The administration's proposals to close some corporate tax loopholes didn't get much attention last week. In part, that's because the actual issues being addressed are extremely complicated. But that doesn't mean they're not important. This sort of thing, for instance, is really galling, and insofar as we need to raise $60 billion from somewhere, stopping corporations from playing a game of international tax arbitrage is probably a good idea.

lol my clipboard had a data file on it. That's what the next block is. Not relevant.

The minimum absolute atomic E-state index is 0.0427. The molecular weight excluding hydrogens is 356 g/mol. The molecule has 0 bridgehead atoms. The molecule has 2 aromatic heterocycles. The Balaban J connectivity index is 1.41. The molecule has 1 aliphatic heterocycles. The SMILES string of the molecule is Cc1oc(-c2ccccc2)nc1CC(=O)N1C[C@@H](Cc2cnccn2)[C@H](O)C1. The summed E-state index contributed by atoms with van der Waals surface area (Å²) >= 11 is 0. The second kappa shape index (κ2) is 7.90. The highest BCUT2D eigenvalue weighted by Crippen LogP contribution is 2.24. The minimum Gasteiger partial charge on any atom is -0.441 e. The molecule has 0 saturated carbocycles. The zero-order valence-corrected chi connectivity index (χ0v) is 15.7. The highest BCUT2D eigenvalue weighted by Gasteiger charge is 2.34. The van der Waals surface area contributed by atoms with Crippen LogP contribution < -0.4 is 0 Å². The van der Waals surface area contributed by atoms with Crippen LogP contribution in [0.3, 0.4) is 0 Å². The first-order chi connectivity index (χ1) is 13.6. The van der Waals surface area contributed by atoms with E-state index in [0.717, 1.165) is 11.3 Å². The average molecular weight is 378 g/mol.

But "this sort of thing" is endemic to a complicated tax code. The more intricate the statutes, the easier it will be for trained lawyers to find loopholes. But if the loopholes are very complicated, then the only people who know enough to argue over them will be the lobbyists dedicated to their preservation. It's hard to build a movement around the fact that a rule designed to simplify the classification of different kinds of subsidiaries has been misused by multinational companies who set up subsidiaries and then use high-interest loans to shield profits from taxation. I mean, you probably didn't even make it all the way through that sentence. A simpler tax coe isn't only important because it's more efficient. It's also important because it's more governable.